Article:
Principal investigator

Dr. Brian Van Tine

Brian Andrew Van Tine, M.D., Ph.D. is an Associate Professor of Medicine in the Department of Medicine at Washington University in St Louis, Missouri, where he is the Sarcoma Program Director at the Alvin J. Siteman Cancer Center. Dr. Van Tine received his Bachelors of Science degree from the Departments of Chemistry and Biochemistry at The University of Arizona in 1995. Dr. Van Tine completed his M.D. and Ph.D. degrees at the University of Alabama at Birmingham in 2005. His thesis research mainly focused on the role of Human Papilloma Virus (HPV) in the development of cervical cancer with Profs. Louis T. Chow and Thomas R. Broker. After completing his M.D., Ph.D., Dr. Van Tine came to Washington University in St. Louis/Barnes Jewish Hospital where he did his Internal Medicine Residency and Medical Oncology Fellowship. He joined the laboratories of James J.D. Hsieh, M.D., Ph.D. and then Matthew Ellis, M.B., B.Chir., Ph.D., where he pursued his postdoctoral fellowship studying mouse genetics and genomics and tumor xenografting while clinically specializing in the treatment of sarcoma. His laboratory is dedicated to understanding the metabolism of sarcoma, and has recently developed a duel metabolic therapy for the treatment of complex cytogenetic sarcomas based on the exploitation of argininosuccinate synthetase 1 deficiency and glutaminase inhibition.

Siteman Cancer Center Physician Profile

Washington University Faculty Profile

Laboratory Manager

William Ehrhardt   December 2020-Present

B.S., M.S. – Missouri State University

Post-doctoral fellows

Dr. Prashanta Panda

PhD – National Institute of Technology Rourkela, India, 2017

Postdoctoral Research Fellow – University of Birmingham, United Kingdom, 2018-2019

Dr. Panda is a post-doctoral fellow in the Van Tine lab. After completing his Ph.D studying the role of autophagy in cancer at NIT Rourkela in India he joined as Postdoctoral Research Scholar at University of Birmingham, United Kingdom, where he studied role of autophagy in neurodegenerative disorders. Currently he is researching the involvement of autophagy towards manipulation of glutamine addicted sarcoma.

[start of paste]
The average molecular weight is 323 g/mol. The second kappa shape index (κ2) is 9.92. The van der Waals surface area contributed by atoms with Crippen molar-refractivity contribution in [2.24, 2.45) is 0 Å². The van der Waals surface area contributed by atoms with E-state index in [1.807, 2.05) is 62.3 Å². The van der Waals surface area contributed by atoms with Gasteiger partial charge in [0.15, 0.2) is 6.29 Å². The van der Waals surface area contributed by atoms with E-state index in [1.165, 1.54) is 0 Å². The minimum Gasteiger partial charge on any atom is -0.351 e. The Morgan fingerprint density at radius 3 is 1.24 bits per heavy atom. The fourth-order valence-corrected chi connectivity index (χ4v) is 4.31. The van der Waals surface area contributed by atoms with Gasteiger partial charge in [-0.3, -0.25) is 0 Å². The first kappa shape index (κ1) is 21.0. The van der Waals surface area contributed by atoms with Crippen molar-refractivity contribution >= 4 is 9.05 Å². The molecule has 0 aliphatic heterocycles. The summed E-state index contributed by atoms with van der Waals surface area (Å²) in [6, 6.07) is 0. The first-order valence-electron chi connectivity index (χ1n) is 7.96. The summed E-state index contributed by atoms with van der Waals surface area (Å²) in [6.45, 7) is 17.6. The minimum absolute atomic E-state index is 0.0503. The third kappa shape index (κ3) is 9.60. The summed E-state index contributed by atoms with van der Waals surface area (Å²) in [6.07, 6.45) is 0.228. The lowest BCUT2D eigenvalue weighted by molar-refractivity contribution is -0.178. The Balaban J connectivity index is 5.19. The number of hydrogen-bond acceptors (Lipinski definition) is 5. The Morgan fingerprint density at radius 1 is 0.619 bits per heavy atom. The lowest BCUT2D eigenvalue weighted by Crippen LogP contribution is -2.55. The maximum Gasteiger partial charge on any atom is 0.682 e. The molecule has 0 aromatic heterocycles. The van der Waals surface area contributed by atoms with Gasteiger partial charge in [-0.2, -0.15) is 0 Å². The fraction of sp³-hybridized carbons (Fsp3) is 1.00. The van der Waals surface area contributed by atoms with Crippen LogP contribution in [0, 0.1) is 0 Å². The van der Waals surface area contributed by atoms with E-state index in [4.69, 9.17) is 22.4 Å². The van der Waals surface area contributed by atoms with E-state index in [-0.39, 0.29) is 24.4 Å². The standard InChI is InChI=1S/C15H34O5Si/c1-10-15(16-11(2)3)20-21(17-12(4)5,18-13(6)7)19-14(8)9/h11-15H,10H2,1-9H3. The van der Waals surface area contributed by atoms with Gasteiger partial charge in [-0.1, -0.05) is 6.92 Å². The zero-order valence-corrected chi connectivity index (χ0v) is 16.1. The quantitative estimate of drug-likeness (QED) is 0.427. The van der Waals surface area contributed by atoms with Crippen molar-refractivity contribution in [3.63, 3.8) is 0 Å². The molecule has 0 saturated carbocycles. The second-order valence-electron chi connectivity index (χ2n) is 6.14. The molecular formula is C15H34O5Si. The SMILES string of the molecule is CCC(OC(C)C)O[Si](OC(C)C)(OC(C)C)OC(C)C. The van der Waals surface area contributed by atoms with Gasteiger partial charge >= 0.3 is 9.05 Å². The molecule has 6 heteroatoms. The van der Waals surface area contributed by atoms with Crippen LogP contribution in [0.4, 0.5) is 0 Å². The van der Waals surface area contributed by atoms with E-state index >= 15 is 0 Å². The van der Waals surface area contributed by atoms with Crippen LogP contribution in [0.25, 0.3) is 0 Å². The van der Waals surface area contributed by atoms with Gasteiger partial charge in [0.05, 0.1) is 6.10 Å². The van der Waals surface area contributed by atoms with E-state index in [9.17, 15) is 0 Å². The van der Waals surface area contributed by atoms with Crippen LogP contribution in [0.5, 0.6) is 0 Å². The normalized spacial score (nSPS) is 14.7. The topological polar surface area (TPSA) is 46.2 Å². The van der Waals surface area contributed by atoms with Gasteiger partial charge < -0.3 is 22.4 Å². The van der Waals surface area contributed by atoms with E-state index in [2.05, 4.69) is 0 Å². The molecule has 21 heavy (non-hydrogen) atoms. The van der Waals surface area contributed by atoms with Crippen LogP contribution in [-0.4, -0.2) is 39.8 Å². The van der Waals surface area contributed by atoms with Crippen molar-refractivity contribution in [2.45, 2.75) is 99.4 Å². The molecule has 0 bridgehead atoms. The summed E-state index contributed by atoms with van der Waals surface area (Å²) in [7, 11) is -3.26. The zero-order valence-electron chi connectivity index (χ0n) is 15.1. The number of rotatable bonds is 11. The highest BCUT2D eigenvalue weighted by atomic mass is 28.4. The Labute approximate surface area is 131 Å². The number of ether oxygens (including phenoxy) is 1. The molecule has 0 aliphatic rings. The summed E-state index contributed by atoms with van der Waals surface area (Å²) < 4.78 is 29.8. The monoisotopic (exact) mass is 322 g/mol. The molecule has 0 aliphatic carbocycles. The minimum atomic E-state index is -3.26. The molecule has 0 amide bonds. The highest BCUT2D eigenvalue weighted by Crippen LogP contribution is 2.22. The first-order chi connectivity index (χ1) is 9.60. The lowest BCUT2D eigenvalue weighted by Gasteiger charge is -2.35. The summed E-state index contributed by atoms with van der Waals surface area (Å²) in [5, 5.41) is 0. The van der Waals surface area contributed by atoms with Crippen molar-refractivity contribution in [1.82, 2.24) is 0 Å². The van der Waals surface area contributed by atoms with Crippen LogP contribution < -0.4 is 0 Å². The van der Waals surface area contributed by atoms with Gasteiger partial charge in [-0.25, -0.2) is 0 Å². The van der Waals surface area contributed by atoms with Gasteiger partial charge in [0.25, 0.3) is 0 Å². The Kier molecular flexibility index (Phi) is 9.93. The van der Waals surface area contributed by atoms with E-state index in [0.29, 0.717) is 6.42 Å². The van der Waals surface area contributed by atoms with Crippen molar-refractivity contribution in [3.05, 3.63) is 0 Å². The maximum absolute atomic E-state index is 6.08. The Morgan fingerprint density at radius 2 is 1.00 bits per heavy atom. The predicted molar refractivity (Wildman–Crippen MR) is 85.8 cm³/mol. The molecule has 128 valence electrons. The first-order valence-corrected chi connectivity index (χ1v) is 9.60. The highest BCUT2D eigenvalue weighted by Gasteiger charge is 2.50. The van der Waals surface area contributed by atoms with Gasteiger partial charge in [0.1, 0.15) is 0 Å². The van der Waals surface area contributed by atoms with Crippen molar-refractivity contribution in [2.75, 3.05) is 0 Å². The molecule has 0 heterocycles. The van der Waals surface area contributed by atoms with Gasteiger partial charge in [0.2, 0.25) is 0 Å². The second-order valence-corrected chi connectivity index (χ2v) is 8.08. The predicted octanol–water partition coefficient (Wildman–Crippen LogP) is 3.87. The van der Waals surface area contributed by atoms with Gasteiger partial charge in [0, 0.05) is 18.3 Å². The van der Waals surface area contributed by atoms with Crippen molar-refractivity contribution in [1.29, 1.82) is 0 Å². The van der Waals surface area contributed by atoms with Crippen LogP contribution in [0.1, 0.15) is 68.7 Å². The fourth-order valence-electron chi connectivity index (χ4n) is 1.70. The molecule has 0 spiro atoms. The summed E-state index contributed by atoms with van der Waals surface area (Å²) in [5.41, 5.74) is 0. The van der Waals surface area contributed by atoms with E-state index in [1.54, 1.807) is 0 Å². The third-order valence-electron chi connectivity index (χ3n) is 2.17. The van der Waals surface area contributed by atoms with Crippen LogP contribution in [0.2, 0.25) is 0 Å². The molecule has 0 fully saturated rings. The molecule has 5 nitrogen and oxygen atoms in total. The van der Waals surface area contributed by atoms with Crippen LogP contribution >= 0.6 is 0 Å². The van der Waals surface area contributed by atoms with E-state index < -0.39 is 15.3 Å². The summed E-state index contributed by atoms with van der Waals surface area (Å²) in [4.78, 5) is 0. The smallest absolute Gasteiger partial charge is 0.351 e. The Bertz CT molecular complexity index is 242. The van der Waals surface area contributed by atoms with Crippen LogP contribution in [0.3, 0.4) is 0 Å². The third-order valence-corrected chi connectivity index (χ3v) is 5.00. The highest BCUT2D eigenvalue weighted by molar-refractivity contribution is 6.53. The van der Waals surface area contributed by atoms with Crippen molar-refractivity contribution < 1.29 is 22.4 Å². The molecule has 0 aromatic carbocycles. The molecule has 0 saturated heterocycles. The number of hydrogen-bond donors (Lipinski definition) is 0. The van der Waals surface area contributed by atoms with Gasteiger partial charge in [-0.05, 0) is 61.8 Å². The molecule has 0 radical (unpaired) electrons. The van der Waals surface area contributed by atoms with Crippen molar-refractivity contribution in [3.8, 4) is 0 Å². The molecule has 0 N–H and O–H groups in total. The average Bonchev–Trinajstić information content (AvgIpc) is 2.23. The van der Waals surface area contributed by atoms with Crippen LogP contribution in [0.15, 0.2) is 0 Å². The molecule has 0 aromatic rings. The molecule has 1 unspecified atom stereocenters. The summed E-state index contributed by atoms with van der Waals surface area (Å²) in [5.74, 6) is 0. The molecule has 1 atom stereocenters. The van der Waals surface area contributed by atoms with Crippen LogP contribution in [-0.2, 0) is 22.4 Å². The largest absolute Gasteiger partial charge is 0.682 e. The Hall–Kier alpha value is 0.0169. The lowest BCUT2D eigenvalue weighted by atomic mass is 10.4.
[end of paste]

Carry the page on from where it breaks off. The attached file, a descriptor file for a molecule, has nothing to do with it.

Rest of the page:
Graduate students

Lenny Rogers

Lenny is a 4th year graduate student in the Molecular Cell Biology program of the Division of Biology and Biomedical Sciences. Lenny’s research focuses on ASS1-deficient sarcomas. These cancers lack argininosuccinate synthetase 1 (ASS1) and consequently cannot synthesize the amino acid arginine, relying on extracellular arginine for survival. The enzymatic drug PEGylated arginine deiminase (ADI-PEG20) breaks down extracellular arginine, causing these cells to starve. ADI-PEG20 also causes many metabolic changes, and Lenny studies these changes to discover effective combination therapies to kill ASS1-deficient cells before they can gain resistance to ADI-PEG20.

Caitlyn Brashears

Caitlyn is a 4th year graduate student in the medical science training program (MSTP). My primary project relates to malic enzyme 1 (ME-1). Malic enzyme 1 is one of three malic enzyme isoforms that catalyzes the oxidative decarboxylation of malate to generate pyruvate and NADPH. The NADPH generated by ME-1 is utilized as a reducing agent in reductive biosynthesis and recycling of cellular antioxidant systems. ME-1 expression is altered in many cancer subtypes, resulting in diverse metabolic phenotypes. I am currently investigating the effect of aberrant ME-1 expression on cellular metabolism and redox homeostasis in Synovial Sarcoma.